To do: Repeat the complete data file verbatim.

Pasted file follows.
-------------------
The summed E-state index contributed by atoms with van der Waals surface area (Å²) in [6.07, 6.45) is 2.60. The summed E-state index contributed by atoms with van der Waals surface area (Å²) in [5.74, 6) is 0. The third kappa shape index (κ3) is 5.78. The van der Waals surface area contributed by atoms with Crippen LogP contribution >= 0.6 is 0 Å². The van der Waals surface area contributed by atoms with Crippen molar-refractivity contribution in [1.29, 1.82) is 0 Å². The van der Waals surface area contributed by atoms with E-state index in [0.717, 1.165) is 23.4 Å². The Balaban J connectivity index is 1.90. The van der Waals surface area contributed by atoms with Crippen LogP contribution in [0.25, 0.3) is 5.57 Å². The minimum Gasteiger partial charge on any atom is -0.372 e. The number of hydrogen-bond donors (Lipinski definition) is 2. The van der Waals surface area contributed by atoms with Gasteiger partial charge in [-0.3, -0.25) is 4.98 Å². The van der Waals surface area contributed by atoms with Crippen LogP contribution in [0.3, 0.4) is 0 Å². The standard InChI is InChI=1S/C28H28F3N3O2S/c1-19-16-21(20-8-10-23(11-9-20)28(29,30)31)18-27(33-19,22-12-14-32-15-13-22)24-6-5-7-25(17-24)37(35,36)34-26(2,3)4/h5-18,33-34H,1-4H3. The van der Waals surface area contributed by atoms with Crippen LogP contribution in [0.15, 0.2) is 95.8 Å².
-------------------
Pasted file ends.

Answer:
The summed E-state index contributed by atoms with van der Waals surface area (Å²) in [6.07, 6.45) is 2.60. The summed E-state index contributed by atoms with van der Waals surface area (Å²) in [5.74, 6) is 0. The third kappa shape index (κ3) is 5.78. The van der Waals surface area contributed by atoms with Crippen LogP contribution >= 0.6 is 0 Å². The van der Waals surface area contributed by atoms with Crippen molar-refractivity contribution in [1.29, 1.82) is 0 Å². The van der Waals surface area contributed by atoms with E-state index in [0.717, 1.165) is 23.4 Å². The Balaban J connectivity index is 1.90. The van der Waals surface area contributed by atoms with Crippen LogP contribution in [0.25, 0.3) is 5.57 Å². The minimum Gasteiger partial charge on any atom is -0.372 e. The number of hydrogen-bond donors (Lipinski definition) is 2. The van der Waals surface area contributed by atoms with Gasteiger partial charge in [-0.3, -0.25) is 4.98 Å². The van der Waals surface area contributed by atoms with Crippen LogP contribution in [0.3, 0.4) is 0 Å². The standard InChI is InChI=1S/C28H28F3N3O2S/c1-19-16-21(20-8-10-23(11-9-20)28(29,30)31)18-27(33-19,22-12-14-32-15-13-22)24-6-5-7-25(17-24)37(35,36)34-26(2,3)4/h5-18,33-34H,1-4H3. The van der Waals surface area contributed by atoms with Crippen LogP contribution in [0.15, 0.2) is 95.8 Å².